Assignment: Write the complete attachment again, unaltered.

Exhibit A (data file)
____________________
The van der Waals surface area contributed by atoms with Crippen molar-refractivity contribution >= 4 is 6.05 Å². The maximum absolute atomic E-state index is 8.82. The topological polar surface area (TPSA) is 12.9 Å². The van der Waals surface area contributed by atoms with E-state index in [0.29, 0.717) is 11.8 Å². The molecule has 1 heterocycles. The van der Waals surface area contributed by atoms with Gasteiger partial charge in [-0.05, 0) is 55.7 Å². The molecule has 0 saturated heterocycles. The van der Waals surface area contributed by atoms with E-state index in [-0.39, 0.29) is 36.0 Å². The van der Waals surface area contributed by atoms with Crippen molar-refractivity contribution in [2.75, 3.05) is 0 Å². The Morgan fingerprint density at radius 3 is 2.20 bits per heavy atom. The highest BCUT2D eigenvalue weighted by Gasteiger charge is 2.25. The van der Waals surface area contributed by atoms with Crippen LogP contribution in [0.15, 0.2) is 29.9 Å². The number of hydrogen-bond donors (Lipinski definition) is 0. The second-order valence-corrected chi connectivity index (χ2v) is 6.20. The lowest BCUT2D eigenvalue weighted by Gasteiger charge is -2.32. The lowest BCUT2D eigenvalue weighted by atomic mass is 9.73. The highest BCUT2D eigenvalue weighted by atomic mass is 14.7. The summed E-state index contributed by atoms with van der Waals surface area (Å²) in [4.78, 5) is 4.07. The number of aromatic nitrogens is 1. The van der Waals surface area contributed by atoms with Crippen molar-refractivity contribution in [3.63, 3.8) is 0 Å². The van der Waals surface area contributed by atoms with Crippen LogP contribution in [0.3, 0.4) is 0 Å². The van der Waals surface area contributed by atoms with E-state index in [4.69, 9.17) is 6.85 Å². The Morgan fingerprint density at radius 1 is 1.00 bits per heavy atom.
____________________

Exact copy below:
The van der Waals surface area contributed by atoms with Crippen molar-refractivity contribution >= 4 is 6.05 Å². The maximum absolute atomic E-state index is 8.82. The topological polar surface area (TPSA) is 12.9 Å². The van der Waals surface area contributed by atoms with E-state index in [0.29, 0.717) is 11.8 Å². The molecule has 1 heterocycles. The van der Waals surface area contributed by atoms with Gasteiger partial charge in [-0.05, 0) is 55.7 Å². The molecule has 0 saturated heterocycles. The van der Waals surface area contributed by atoms with E-state index in [-0.39, 0.29) is 36.0 Å². The van der Waals surface area contributed by atoms with Crippen molar-refractivity contribution in [2.75, 3.05) is 0 Å². The Morgan fingerprint density at radius 3 is 2.20 bits per heavy atom. The highest BCUT2D eigenvalue weighted by Gasteiger charge is 2.25. The van der Waals surface area contributed by atoms with Crippen LogP contribution in [0.15, 0.2) is 29.9 Å². The number of hydrogen-bond donors (Lipinski definition) is 0. The second-order valence-corrected chi connectivity index (χ2v) is 6.20. The lowest BCUT2D eigenvalue weighted by Gasteiger charge is -2.32. The lowest BCUT2D eigenvalue weighted by atomic mass is 9.73. The highest BCUT2D eigenvalue weighted by atomic mass is 14.7. The summed E-state index contributed by atoms with van der Waals surface area (Å²) in [4.78, 5) is 4.07. The number of aromatic nitrogens is 1. The van der Waals surface area contributed by atoms with Crippen molar-refractivity contribution in [3.63, 3.8) is 0 Å². The van der Waals surface area contributed by atoms with Crippen LogP contribution in [0.3, 0.4) is 0 Å². The van der Waals surface area contributed by atoms with E-state index in [4.69, 9.17) is 6.85 Å². The Morgan fingerprint density at radius 1 is 1.00 bits per heavy atom.